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Recognizing Albert Kookesh (Kaasháan) For His Service and Positive Contributions to Sealaska

Sealaska is deeply grateful for the service of two of its board members who have chosen not to seek another term on the board. These two men have contributed mightily to our company, and their service and commitment to our people has been of incalculable value.

Sealaska Director Albert Kookesh at the 2019 Annual Meeting of Shareholders.

Sealaska director Albert Kookesh, formally announced he will not seek another term on the Sealaska Board of Directors. Albert’s term will end at the 2021 annual meeting.

Albert has been a member of the Sealaska Board of Directors since 1976, serving as board chair from 2000 to 2014. “I have always been of the opinion that when our grandfathers spoke about this company and the land that it owns, they were speaking forever, they weren’t speaking for just one generation,” said Albert. “I think it is our moral obligation to include all of our children and grandchildren.”

Albert Kookesh at Celebration 2016

Albert is a member of the Shareholder Relations Committee, a member of the Haa Aaní, LLC Board of Managers, a member and former chair of the Elders’ Settlement Trust, serves on the Sealaska Heritage Institute Board of Trustees and serves as Sealaska’s representative to the Alaska Federation of Natives.

Albert had a long and distinguished career most recently as the former policy and program specialist at the Office of the Governor for the State of Alaska; a former senator for District C and served in the Alaska State legislature, both House and Senate for 16 years; former AFN chair, former ANB Grand Camp President, a member of the Alaska Native Brotherhood Grand Camp executive committee, and a trustee of First Alaskans Institute.

Albert lives in Angoon, where he spent most of his childhood and all of his adult life, with the exception of years away at high school and college. “One of the reasons that I moved back to Angoon was so my children could grow up here,” he said. Albert owns and operates the Kootznahoo Inlet Lodge with his wife, Sally, and worked as a commercial fisherman, gillnetting for salmon in the Lynn Canal area.

Sealaska Director Albert Kookesh at the groundbreaking of the Walter Soboleff Center in Juneau.

Albert has a Bachelor of Arts in history from Alaska Methodist University, and Juris Doctorate from the University of Washington. He is Tlingit, Eagle/Teikweidí (Brown Bear clan), originally from Angoon.

“He has hunted and fished pretty much his whole life, which I think is meaningful. He practiced our way of life and that’s key to protecting our way of life. You can advocate for a way of life more meaningfully when you’re practicing it.”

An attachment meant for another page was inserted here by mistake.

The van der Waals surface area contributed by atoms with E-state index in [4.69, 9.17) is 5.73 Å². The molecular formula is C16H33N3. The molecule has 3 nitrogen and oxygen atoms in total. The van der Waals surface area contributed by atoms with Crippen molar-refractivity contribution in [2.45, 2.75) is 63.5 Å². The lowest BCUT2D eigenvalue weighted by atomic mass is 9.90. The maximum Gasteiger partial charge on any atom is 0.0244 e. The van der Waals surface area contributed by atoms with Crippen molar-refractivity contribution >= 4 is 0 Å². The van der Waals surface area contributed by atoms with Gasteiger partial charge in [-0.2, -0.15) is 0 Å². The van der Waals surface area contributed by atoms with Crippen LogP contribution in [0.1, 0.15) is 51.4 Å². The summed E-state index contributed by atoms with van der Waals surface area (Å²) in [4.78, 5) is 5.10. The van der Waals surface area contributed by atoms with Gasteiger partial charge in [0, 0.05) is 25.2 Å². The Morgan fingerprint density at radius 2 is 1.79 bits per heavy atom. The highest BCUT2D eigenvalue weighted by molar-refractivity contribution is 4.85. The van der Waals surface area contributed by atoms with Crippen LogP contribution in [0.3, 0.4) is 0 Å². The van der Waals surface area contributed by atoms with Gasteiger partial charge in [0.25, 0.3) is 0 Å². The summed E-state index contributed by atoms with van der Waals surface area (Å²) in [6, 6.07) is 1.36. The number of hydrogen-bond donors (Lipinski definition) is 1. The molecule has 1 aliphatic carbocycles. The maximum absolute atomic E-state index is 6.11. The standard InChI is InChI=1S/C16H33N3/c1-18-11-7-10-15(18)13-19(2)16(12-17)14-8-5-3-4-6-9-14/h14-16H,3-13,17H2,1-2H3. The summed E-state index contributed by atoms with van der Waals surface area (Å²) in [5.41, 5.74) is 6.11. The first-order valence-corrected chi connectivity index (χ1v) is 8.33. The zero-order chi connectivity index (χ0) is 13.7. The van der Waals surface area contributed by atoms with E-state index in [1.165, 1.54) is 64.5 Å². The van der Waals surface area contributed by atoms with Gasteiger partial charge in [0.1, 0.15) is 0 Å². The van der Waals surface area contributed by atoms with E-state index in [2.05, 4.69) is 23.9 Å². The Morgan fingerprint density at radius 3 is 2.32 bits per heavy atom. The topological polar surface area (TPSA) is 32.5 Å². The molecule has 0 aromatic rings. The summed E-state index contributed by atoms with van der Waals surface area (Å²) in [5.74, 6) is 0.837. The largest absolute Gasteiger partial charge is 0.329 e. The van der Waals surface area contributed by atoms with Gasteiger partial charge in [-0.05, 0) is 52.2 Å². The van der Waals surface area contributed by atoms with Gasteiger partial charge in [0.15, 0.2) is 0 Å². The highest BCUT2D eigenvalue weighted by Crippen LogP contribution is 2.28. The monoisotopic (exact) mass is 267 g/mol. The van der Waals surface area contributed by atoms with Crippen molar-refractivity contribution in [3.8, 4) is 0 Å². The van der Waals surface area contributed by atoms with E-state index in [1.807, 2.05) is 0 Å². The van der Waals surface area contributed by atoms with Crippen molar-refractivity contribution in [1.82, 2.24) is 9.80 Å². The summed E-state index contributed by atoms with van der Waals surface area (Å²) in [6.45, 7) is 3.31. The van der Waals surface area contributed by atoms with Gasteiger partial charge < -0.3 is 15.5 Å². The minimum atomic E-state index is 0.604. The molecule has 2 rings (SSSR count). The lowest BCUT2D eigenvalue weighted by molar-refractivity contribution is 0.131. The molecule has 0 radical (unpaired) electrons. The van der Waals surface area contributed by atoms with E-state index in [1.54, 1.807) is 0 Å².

Sealaska Board Chair Joe Nelson

“One of his greatest contributions to Sealaska and its shareholders was the fact that he was present at the first Sealaska Elders Conference in 1980. The meeting resulted in a text called “Because We Cherish You,” and laid out the Elders’ vision for the preservation of Tlingit, Haida and Tsimshian languages and culture. He processed the important directives conveyed by the Elders present at the conference and helping to establish Sealaska Heritage Institute in their vision. He was instrumental in addressing the feared cultural poverty among us – the policies and practices that were enacted to separate us from place. Albert has always been an advocate for his community in ensuring that the traditions and the way of life would remain as they were since time immemorial.”

Sealaska Director Barbara Cadiente-Nelson

“No one even knows everything he’s done. He’s dedicated his whole life to serving his home village of Angoon and the entire region, and he never missed an opportunity to get something more for our region. Throughout his 45 years of service, he was a source of reflection for Sealaska that we are only in existence because our people have lived in our communities for 10,000 years and could therefore make a claim to land rights. Albert never let us forget that.”

Sealaska President & CEO Anthony Mallott

“Albert Kookesh served Sealaska and the Native community admirably throughout his tenure and leadership as Chair of the Sealaska Board of Directors. He leaves an enduring legacy including the conclusion of over forty year-long effort to finalize Sealaska’s land entitlement and to receive conveyance of all the land owed Sealaska under ANCSA; challenging Sealaska’s management to find alternative economic opportunities from ANCSA lands leading to the sale of Sealaska’s carbon sequestration credits; the passage of shareholder resolutions allowing the enrollment of shareholders born after 1971 and special benefits for Elders including a 100 shares of life-estate stock; adoption of the “1991” legislation that amends ANCSA to provide for land protection; establishment of the Marge Young Permanent Fund and support for the construction of the Walter Soboleff Building.”

Sealaska Heritage Institute President Rosita Worl